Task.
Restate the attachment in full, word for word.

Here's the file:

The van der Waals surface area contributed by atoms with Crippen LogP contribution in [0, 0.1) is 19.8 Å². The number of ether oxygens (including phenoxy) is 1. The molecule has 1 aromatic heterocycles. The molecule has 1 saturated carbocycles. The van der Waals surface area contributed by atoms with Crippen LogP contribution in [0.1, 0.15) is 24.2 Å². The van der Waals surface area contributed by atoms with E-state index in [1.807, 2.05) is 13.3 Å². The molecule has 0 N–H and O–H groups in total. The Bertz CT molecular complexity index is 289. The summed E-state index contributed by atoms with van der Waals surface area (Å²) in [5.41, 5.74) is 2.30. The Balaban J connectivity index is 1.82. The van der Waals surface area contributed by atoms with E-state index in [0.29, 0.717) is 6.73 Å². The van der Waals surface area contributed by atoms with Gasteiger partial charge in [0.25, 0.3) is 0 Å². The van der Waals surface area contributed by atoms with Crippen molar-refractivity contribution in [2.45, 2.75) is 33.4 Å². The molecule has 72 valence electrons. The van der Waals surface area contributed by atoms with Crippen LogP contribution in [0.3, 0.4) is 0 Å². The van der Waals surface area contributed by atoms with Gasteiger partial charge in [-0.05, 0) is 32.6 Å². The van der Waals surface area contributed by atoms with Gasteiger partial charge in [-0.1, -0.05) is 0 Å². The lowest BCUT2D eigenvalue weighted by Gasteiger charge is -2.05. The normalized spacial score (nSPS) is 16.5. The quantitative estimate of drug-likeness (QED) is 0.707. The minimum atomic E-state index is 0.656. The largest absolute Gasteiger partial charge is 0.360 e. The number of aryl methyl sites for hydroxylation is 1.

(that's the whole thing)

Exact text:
The van der Waals surface area contributed by atoms with Crippen LogP contribution in [0, 0.1) is 19.8 Å². The number of ether oxygens (including phenoxy) is 1. The molecule has 1 aromatic heterocycles. The molecule has 1 saturated carbocycles. The van der Waals surface area contributed by atoms with Crippen LogP contribution in [0.1, 0.15) is 24.2 Å². The van der Waals surface area contributed by atoms with E-state index in [1.807, 2.05) is 13.3 Å². The molecule has 0 N–H and O–H groups in total. The Bertz CT molecular complexity index is 289. The summed E-state index contributed by atoms with van der Waals surface area (Å²) in [5.41, 5.74) is 2.30. The Balaban J connectivity index is 1.82. The van der Waals surface area contributed by atoms with E-state index in [0.29, 0.717) is 6.73 Å². The van der Waals surface area contributed by atoms with Gasteiger partial charge in [0.25, 0.3) is 0 Å². The van der Waals surface area contributed by atoms with Crippen molar-refractivity contribution in [2.45, 2.75) is 33.4 Å². The molecule has 72 valence electrons. The van der Waals surface area contributed by atoms with Crippen LogP contribution in [0.3, 0.4) is 0 Å². The van der Waals surface area contributed by atoms with Gasteiger partial charge in [-0.05, 0) is 32.6 Å². The van der Waals surface area contributed by atoms with Gasteiger partial charge in [-0.1, -0.05) is 0 Å². The lowest BCUT2D eigenvalue weighted by Gasteiger charge is -2.05. The normalized spacial score (nSPS) is 16.5. The quantitative estimate of drug-likeness (QED) is 0.707. The minimum atomic E-state index is 0.656. The largest absolute Gasteiger partial charge is 0.360 e. The number of aryl methyl sites for hydroxylation is 1.